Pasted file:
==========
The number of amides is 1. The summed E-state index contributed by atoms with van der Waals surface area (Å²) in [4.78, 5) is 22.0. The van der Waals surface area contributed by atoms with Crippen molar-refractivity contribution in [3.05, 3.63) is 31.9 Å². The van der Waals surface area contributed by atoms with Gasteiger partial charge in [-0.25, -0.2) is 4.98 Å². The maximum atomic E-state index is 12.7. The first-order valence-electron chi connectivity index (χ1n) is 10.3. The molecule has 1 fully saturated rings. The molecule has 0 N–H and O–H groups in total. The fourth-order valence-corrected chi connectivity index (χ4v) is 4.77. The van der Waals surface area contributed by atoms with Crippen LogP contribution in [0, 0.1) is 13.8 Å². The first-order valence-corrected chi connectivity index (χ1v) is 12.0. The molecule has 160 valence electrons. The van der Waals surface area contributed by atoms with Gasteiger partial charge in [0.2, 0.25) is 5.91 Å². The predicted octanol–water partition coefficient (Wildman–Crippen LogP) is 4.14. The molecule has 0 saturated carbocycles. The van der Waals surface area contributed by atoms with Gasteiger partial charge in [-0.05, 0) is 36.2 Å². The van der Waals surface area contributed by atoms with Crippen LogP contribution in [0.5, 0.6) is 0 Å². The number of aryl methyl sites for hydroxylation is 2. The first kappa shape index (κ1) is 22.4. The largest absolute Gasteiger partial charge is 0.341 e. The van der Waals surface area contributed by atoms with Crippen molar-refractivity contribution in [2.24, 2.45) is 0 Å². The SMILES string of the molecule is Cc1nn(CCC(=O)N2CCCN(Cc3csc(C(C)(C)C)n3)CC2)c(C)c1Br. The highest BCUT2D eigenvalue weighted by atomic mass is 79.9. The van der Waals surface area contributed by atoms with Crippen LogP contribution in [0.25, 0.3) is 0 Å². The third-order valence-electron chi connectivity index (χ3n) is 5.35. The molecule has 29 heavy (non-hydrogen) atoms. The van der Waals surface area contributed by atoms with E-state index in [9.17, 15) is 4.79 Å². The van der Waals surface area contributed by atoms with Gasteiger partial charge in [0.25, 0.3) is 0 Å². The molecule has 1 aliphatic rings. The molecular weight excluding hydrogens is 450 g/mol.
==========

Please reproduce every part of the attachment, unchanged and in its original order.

The number of amides is 1. The summed E-state index contributed by atoms with van der Waals surface area (Å²) in [4.78, 5) is 22.0. The van der Waals surface area contributed by atoms with Crippen molar-refractivity contribution in [3.05, 3.63) is 31.9 Å². The van der Waals surface area contributed by atoms with Gasteiger partial charge in [-0.25, -0.2) is 4.98 Å². The maximum atomic E-state index is 12.7. The first-order valence-electron chi connectivity index (χ1n) is 10.3. The molecule has 1 fully saturated rings. The molecule has 0 N–H and O–H groups in total. The fourth-order valence-corrected chi connectivity index (χ4v) is 4.77. The van der Waals surface area contributed by atoms with Crippen LogP contribution in [0, 0.1) is 13.8 Å². The first-order valence-corrected chi connectivity index (χ1v) is 12.0. The molecule has 160 valence electrons. The van der Waals surface area contributed by atoms with Gasteiger partial charge in [0.2, 0.25) is 5.91 Å². The predicted octanol–water partition coefficient (Wildman–Crippen LogP) is 4.14. The molecule has 0 saturated carbocycles. The van der Waals surface area contributed by atoms with Gasteiger partial charge in [-0.05, 0) is 36.2 Å². The van der Waals surface area contributed by atoms with Crippen LogP contribution in [0.5, 0.6) is 0 Å². The number of aryl methyl sites for hydroxylation is 2. The first kappa shape index (κ1) is 22.4. The largest absolute Gasteiger partial charge is 0.341 e. The van der Waals surface area contributed by atoms with Crippen molar-refractivity contribution in [2.24, 2.45) is 0 Å². The SMILES string of the molecule is Cc1nn(CCC(=O)N2CCCN(Cc3csc(C(C)(C)C)n3)CC2)c(C)c1Br. The highest BCUT2D eigenvalue weighted by atomic mass is 79.9. The van der Waals surface area contributed by atoms with Crippen LogP contribution in [0.25, 0.3) is 0 Å². The third-order valence-electron chi connectivity index (χ3n) is 5.35. The molecule has 29 heavy (non-hydrogen) atoms. The van der Waals surface area contributed by atoms with E-state index in [9.17, 15) is 4.79 Å². The van der Waals surface area contributed by atoms with Gasteiger partial charge in [0.25, 0.3) is 0 Å². The molecule has 1 aliphatic rings. The molecular weight excluding hydrogens is 450 g/mol.